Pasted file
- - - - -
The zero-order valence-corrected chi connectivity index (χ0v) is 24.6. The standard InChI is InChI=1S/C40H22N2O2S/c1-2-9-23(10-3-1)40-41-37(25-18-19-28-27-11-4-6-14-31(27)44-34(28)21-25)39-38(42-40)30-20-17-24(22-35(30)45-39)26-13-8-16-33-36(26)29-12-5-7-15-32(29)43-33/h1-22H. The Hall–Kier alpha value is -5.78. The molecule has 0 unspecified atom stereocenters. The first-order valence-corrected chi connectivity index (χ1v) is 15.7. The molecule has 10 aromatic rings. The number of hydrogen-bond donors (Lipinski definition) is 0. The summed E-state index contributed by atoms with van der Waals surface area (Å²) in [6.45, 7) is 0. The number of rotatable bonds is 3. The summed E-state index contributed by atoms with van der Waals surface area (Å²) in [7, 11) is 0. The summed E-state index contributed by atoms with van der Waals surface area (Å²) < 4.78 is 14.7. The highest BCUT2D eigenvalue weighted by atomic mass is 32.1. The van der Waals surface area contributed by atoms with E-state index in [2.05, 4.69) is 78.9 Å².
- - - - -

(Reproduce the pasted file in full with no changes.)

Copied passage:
The zero-order valence-corrected chi connectivity index (χ0v) is 24.6. The standard InChI is InChI=1S/C40H22N2O2S/c1-2-9-23(10-3-1)40-41-37(25-18-19-28-27-11-4-6-14-31(27)44-34(28)21-25)39-38(42-40)30-20-17-24(22-35(30)45-39)26-13-8-16-33-36(26)29-12-5-7-15-32(29)43-33/h1-22H. The Hall–Kier alpha value is -5.78. The molecule has 0 unspecified atom stereocenters. The first-order valence-corrected chi connectivity index (χ1v) is 15.7. The molecule has 10 aromatic rings. The number of hydrogen-bond donors (Lipinski definition) is 0. The summed E-state index contributed by atoms with van der Waals surface area (Å²) in [6.45, 7) is 0. The number of rotatable bonds is 3. The summed E-state index contributed by atoms with van der Waals surface area (Å²) in [7, 11) is 0. The summed E-state index contributed by atoms with van der Waals surface area (Å²) < 4.78 is 14.7. The highest BCUT2D eigenvalue weighted by atomic mass is 32.1. The van der Waals surface area contributed by atoms with E-state index in [2.05, 4.69) is 78.9 Å².